Josefina’s Letter- Mental Health Awareness


Mental Health Awareness

May 1, 2018

Dear Friends,

May is Mental Health Awareness Month. For those of us who work in human services, mental health has long been considered as critical to individual and collective success as physical health. We live in a world that challenges us everyday.  We strive to overcome these challenges and thrive. However, our often-hostile environments create an abundance of toxic stress that must be actively combated to improve health and life outcomes.

The trauma experienced in our communities is profound on a historical level and remains palpable. Trauma and toxic stress produce negative mental and physical health outcomes, poor economic outcomes, and severely limit our educational achievement. The constant micro and macro aggressions faced by communities of color, women, LBGTQ, immigrant, and refugee communities inflict a heavy toll on our psyche and our bodies. Intersectionality and poverty compounds this impact exponentially.

Throughout history our communities have proven to be resilient, but we cannot ignore the need for accessible mental health services and nontraditional mental health approaches that build on the cultural assets embedded in our communities. Culturally effective mental health approaches should aim to strengthen our individual, family, and community resiliency to break the cycles of dependency and counter the oppressive historical narrative that negatively impacts our well-being.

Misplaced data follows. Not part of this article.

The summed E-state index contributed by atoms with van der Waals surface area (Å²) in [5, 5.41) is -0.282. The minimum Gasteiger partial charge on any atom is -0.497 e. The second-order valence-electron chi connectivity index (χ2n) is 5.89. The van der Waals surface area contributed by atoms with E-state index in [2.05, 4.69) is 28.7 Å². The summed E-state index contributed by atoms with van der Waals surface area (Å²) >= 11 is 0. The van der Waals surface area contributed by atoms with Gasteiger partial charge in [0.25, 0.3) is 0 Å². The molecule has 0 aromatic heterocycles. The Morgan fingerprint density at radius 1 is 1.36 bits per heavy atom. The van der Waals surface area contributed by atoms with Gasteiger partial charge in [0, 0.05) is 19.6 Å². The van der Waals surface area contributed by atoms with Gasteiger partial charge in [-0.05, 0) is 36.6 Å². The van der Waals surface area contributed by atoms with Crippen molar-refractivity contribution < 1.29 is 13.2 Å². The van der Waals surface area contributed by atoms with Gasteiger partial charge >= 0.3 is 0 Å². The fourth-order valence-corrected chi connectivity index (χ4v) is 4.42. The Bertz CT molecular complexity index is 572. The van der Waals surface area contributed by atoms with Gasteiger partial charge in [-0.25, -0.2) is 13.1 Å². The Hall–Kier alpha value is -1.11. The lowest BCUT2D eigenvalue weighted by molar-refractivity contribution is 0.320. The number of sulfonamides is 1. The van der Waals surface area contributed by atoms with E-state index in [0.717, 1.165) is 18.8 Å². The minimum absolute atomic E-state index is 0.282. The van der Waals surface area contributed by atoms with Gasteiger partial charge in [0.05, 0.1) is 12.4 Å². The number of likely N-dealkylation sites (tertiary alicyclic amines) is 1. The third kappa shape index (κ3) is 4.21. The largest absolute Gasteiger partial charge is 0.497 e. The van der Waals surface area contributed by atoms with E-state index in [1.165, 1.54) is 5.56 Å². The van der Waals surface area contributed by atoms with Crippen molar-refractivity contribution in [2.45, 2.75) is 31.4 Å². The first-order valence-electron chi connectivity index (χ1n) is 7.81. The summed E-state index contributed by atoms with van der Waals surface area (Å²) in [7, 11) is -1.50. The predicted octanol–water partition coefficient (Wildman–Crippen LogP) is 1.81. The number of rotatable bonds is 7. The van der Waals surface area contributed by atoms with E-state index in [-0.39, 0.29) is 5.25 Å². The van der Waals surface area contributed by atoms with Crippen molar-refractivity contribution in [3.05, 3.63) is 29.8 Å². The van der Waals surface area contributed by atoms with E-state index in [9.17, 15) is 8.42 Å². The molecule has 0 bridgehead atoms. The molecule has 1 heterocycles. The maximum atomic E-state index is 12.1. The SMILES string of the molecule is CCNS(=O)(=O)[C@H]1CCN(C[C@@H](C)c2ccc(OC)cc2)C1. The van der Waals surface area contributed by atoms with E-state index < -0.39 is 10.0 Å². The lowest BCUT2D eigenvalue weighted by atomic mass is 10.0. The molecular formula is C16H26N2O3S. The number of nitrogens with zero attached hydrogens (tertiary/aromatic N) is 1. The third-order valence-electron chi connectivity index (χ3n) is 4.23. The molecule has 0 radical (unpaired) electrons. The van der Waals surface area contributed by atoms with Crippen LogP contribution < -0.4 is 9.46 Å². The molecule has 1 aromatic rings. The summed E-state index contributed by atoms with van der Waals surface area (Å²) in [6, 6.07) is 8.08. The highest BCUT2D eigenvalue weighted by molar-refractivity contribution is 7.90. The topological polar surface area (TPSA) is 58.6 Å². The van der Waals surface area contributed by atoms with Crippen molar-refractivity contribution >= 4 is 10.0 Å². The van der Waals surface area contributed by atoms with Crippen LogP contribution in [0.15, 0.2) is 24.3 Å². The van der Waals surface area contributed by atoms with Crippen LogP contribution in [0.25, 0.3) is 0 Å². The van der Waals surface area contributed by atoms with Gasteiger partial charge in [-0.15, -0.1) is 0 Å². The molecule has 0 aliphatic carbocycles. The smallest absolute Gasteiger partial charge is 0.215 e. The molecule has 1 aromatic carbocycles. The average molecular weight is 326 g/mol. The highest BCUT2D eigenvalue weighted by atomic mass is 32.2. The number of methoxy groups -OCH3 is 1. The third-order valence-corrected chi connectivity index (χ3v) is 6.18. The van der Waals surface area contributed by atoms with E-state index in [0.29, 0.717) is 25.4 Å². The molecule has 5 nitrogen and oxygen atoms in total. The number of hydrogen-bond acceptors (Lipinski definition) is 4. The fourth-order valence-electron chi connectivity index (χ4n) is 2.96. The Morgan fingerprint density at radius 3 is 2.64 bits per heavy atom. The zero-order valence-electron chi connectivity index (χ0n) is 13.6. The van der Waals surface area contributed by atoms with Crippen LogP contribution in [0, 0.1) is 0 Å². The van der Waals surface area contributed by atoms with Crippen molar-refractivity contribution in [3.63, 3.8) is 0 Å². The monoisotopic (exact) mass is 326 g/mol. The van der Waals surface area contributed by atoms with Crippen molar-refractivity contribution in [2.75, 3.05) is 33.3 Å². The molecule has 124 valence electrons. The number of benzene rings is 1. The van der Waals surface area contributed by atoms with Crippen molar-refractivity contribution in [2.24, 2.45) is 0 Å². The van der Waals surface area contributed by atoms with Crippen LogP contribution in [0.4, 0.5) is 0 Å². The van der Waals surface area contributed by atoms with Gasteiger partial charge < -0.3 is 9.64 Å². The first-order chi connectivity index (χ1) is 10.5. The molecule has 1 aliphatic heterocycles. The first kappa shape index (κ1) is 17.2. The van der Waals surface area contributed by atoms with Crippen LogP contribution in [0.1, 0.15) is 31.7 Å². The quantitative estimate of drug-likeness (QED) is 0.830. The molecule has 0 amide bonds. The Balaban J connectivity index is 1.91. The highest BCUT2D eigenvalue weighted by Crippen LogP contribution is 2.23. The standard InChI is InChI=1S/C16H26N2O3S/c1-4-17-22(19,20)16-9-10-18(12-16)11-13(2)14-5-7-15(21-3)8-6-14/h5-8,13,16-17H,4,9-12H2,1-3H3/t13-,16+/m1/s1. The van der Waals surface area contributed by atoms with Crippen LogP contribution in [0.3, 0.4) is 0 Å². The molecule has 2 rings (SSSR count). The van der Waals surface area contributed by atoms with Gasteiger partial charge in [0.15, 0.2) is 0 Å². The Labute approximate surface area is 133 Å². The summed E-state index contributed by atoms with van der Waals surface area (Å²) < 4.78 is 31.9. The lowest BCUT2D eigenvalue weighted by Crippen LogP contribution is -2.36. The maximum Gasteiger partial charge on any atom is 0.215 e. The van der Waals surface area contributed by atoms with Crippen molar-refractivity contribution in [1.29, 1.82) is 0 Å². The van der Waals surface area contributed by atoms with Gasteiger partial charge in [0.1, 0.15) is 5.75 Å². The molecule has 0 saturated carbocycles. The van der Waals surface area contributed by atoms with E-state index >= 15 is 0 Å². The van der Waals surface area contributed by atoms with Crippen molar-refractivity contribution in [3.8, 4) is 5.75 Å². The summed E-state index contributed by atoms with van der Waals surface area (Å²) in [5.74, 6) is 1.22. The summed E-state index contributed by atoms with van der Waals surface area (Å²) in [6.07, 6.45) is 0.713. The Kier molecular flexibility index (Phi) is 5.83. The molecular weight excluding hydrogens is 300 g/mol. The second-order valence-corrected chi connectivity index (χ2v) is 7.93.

Over the last two decades, Safe Passages has fought to increase the accessibility of mental health services and to innovate new culturally responsive approaches to improving mental health in the communities we serve. In addition to securing resources to strengthen the safety net for vulnerable children, youth, and families, we implement culturally responsive strategies in our Baby Learning Communities Collaborative Program, School Linked Services, and Law and Social Justice initiatives. Most recently, Safe Passages was selected by the California Public Health Department’s Office of Health Equity to participate in the California Reducing Disparities Project. The goal of the project is to address the toxic stress experienced by African American youth and improve their mental health outcomes.

As we continue our pursuit of social justice and actively work toward better outcomes for youth and families in our communities, let us maintain a steady focus on improving mental health practices and accessibility to effective mental health services. 


In Service,
Josefina Alvarado Mena, Esq.
Safe Passages

April 2018 Newsletter